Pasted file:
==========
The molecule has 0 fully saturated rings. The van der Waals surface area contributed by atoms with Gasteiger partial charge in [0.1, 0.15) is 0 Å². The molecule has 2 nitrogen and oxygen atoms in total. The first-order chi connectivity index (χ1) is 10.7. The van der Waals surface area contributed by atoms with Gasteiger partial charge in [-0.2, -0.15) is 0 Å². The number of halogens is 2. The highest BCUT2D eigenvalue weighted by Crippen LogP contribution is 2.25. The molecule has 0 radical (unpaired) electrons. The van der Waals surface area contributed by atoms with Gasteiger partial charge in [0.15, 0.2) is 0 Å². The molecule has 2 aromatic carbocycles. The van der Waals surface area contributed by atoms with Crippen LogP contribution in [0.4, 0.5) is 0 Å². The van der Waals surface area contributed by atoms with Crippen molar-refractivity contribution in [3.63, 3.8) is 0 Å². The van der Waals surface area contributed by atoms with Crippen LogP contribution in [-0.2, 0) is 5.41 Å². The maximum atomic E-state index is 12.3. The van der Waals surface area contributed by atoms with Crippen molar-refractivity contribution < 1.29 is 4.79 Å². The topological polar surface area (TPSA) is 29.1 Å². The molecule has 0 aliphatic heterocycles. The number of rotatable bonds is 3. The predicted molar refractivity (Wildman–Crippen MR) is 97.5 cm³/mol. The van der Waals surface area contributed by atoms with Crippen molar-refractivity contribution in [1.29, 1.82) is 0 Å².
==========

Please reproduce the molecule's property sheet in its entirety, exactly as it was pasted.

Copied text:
The molecule has 0 fully saturated rings. The van der Waals surface area contributed by atoms with Gasteiger partial charge in [0.1, 0.15) is 0 Å². The molecule has 2 nitrogen and oxygen atoms in total. The first-order chi connectivity index (χ1) is 10.7. The van der Waals surface area contributed by atoms with Gasteiger partial charge in [-0.2, -0.15) is 0 Å². The number of halogens is 2. The highest BCUT2D eigenvalue weighted by Crippen LogP contribution is 2.25. The molecule has 0 radical (unpaired) electrons. The van der Waals surface area contributed by atoms with Gasteiger partial charge in [0.15, 0.2) is 0 Å². The molecule has 2 aromatic carbocycles. The van der Waals surface area contributed by atoms with Crippen LogP contribution in [0.4, 0.5) is 0 Å². The van der Waals surface area contributed by atoms with Crippen molar-refractivity contribution in [3.63, 3.8) is 0 Å². The van der Waals surface area contributed by atoms with Crippen LogP contribution in [-0.2, 0) is 5.41 Å². The maximum atomic E-state index is 12.3. The van der Waals surface area contributed by atoms with Crippen molar-refractivity contribution < 1.29 is 4.79 Å². The topological polar surface area (TPSA) is 29.1 Å². The molecule has 0 aliphatic heterocycles. The number of rotatable bonds is 3. The predicted molar refractivity (Wildman–Crippen MR) is 97.5 cm³/mol. The van der Waals surface area contributed by atoms with Crippen molar-refractivity contribution in [1.29, 1.82) is 0 Å².